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I am not sure why the government felt it necessary to move Memorial Day to a Monday as an “Observation of Memorial Day.”  They may have had a noble, necessary reason or, like lazy politicians, they may have just wanted to make sure they got a day off of work for it.  Whatever the case, I don’t mind reflecting on this day more than once.  Really, remembering America’s fallen soldiers should be done everyday.  For this blog, however, I have decided to dedicate now through Saturday as Memorial Week.  Honoring our veterans and showing patriotism are both very important to me.

In 2006, when I was a sophomore, my High School took a trip to Washington D.C.  I saw some amazing things, but I think my favorite place was Arlington National Cemetery.   If you’re a history buff, you know all about this historic American site and how it came to be home to America’s greatest fallen heroes.  If you don’t know this story, please read it here.  It is worth your time.  If you ever want to see how something so unfathomly devastating can  be turned to good, this is a story for you.  I can’t imagine having to flee your house in the middle of the peril of war, especially a house with so many memories and such a rich history.  Yet now?  It is the epitome of Americanism, one of the most treasured places on our land.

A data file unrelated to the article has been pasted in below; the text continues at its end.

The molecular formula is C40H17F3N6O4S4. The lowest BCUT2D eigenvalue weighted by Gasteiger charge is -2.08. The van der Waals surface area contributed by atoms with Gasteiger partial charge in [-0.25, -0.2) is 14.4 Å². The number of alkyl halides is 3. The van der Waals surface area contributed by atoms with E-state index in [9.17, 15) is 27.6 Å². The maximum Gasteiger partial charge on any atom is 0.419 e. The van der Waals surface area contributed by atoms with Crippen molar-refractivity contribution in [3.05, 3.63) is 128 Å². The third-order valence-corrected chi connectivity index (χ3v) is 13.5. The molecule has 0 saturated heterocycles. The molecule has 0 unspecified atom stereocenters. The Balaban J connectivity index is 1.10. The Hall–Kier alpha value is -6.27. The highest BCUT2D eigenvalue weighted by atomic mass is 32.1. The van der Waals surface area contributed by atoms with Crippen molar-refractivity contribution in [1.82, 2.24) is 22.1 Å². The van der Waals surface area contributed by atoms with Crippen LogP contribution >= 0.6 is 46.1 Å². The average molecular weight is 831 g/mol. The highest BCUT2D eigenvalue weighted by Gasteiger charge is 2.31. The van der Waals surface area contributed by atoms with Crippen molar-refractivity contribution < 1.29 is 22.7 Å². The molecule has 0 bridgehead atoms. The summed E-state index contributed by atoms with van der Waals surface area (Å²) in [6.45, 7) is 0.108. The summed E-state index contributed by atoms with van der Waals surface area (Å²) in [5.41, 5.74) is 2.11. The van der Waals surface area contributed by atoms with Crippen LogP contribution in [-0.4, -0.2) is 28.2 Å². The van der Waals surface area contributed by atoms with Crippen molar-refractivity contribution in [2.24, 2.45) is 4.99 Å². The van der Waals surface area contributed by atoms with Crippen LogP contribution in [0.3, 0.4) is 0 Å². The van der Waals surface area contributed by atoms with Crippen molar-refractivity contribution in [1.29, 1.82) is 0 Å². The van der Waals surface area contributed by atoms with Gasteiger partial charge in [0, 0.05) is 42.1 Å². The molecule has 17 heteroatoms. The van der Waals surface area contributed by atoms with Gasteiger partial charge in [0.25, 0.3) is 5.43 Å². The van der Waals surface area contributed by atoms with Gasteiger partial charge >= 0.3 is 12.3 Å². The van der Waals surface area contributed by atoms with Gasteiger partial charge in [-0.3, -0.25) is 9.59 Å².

I thought I’d share some Arlington pictures from my trip.  These are pictures of the Unknown Soldiers.  There is a monument dedicated to them that is guarded 24/7 365 days a year.  (The second picture is of this said guard switching off.)  It was amazing to see the dedicated soldier spend hours marching back and forth for someone he doesn’t know–that no one knows.  This monument houses four unknown soldiers (one from each World War, one from Korea and one from Vietnam) to represent the nearly 5,000 unknown soldiers now buried at this place.  The other small, white tombstones are different angles of the Unknown Cemetery markers.  You probably can’t see it, due to the distance and size of the pictures, but each grave bears only a single number.  Image fighting and dying for your country only to be buried as a number?












The following is one of my favorite songs.  When Trace Adkins first came out with it, a few years back, the song immediately was  a hit.  However, it also was very emotional for those whose family members were currently fighting.  In respect to them, Trace moved up the release for his next single so the song “Arlington” could be taken off-air.  I respect him even more for that.  Because of that decision, I could not embedd the official music video for the song here.  Instead, I found a slide-show someone had put together, using the song.  You can, however, find the official video on You Tube if you look for it.



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